Take their seemingly never-ending preaching over CO2. The world is in peril without major action, we're told. According to Al Gore, we've never faced a greater threat, which ought to come as news to any veteran of World War II.
What is Washington's response?
"America's Climate Security Act," which the Senate recently debated. Sponsored by Sens. Joseph Lieberman, D-Conn., and John Warner, R-Va., it would mandate economy-busting caps on emissions and push subsidies for failed technologies. Add in some energy rationing, and you have Washington's global-warming policy.
But there are ways to reduce greenhouse gases without wrecking the economy. Nuclear energy, for one, affordably can meet growing energy demand without emitting pollution or carbon dioxide.
But politicians, led by those from Nevada, are standing in the way. A major obstacle to commencing the nuclear renaissance remains the failure to open the nation's repository for spent nuclear fuel at Nevada's Yucca Mountain. Yucca is more than a decade behind schedule. Even if it were given a green light today, it would remain about a decade from opening.
Delaying Yucca has unintended consequences for Nevada and the nation. Opposition to Yucca has made building nuclear plants much more difficult. By hamstringing America's energy options, obstructionist politicians are forcing fossil fuel plant construction when utilities might have chosen to build emissions-free nuclear.
But the past is past. Opening Yucca now would lead to a cleaner future.
Nuclear power, which provides about 20 percent of the nation's electricity, has off-set millions of tons of CO2 and pollutants that would have been fossil-fuel power plants. According to the Nuclear Energy Institute, had America's reactors not been operating, approximately 48 million tons of sulfur dioxide, 19 million tons of nitrogen oxides and 8.7 trillion tons of carbon dioxide would have been emitted since 1995.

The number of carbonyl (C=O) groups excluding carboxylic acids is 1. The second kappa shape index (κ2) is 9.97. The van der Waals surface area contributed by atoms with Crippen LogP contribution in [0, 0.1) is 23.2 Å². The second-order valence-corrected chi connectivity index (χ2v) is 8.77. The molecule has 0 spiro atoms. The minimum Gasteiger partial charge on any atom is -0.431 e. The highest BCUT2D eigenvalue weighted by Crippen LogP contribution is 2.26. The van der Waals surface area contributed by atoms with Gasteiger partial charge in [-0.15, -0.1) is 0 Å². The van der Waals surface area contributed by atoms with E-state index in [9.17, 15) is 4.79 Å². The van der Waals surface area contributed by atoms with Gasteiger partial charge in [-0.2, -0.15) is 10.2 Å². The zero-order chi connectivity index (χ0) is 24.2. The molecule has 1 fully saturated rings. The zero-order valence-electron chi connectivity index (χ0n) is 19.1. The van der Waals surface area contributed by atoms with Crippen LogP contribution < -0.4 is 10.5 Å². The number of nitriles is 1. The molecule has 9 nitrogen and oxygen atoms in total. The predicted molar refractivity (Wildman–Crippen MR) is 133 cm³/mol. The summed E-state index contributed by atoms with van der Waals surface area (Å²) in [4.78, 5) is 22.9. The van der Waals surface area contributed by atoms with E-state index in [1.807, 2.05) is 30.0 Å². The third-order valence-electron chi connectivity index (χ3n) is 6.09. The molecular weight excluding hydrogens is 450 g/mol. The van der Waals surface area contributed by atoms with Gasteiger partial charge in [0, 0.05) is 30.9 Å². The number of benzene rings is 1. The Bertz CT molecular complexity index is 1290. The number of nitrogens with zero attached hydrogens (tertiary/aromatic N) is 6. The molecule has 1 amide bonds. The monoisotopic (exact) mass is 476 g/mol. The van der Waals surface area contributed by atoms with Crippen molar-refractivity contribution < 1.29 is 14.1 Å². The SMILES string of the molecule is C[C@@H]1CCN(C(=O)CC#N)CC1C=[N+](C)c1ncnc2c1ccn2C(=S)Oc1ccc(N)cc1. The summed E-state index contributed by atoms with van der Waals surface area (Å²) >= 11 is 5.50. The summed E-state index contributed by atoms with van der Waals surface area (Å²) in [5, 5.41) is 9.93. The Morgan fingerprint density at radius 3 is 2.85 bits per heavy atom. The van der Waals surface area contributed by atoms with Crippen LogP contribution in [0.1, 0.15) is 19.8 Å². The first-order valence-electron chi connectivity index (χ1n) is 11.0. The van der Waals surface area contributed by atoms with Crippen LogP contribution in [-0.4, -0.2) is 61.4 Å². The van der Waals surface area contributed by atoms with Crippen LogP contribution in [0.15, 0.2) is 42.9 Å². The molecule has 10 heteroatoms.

In other words, by obstructing Yucca and, thus, nuclear power, these politicians, well-intentioned though they may be, are causing the very pollution they claim to deplore. This should outrage America. Yet the Yucca opposition continues to succeed in blurring the contradictory aims of its energy and environmental agendas.
For example, environmental groups in 2003 lauded Nevada Sen. Harry Reid for voting to cap CO2 emissions. But his anti-Yucca stance virtually assures that more fossil-fuel plants will be built.
Ironically, cap-and-trade schemes such as the one put forth in the Lieberman-Warner climate-change bill disproportionately will harm states such as Nevada that derive nearly all of their electricity (88.9 percent in Nevada) from fossil fuels.
Unfortunately, the debate over Yucca is at a stalemate. For many, it has become personal. But nuclear energy's potential and Yucca Mountain are too important to America's future. It's time to put the political positioning and personal rancor aside.
The debate needs to shift to the potential that Yucca provides Nevada. It's a valuable resource that could be leveraged to attract high-paying, long-term jobs.
The reality is that a nuclear resurgence will require a broad industrial and technological expansion. It is about enriching uranium, fabricating fuel, recovering valuable resources from spent fuel and recycling it and researching and developing new technologies.
All of this can be done safely and in Nevada. The state could become the Simi Valley of the nuclear renaissance.
By opposing the Yucca project, Nevada lawmakers not only deny Nevadans the economic benefit of a robust nuclear industry, but they deny the rest of the country the clean-air benefits of nuclear power. Without nuclear construction, demand will be met with more coal- and gas-fired power plants -- and electricity rationing.
Nuclear power also would help locales meet stringent state and federal clean-air mandates, with which many struggle.
"Renewable" energy, such as wind and solar, simply cannot affordably meet the 40 percent increase in electricity demand that America will face over the next 25 years. No politician seriously can oppose nuclear power while advancing a clean-air agenda and expect the lights to stay on.
Ultimately, the road to cleaner air must run through Yucca Mountain. The choice, then, is clear. Nuclear energy, carbon dioxide or the lights go out. What's it gonna be?
Jack Spencer is a research fellow in nuclear energy, where Garrett Murch is Deputy Director of House Relations.
First appeared on Fox News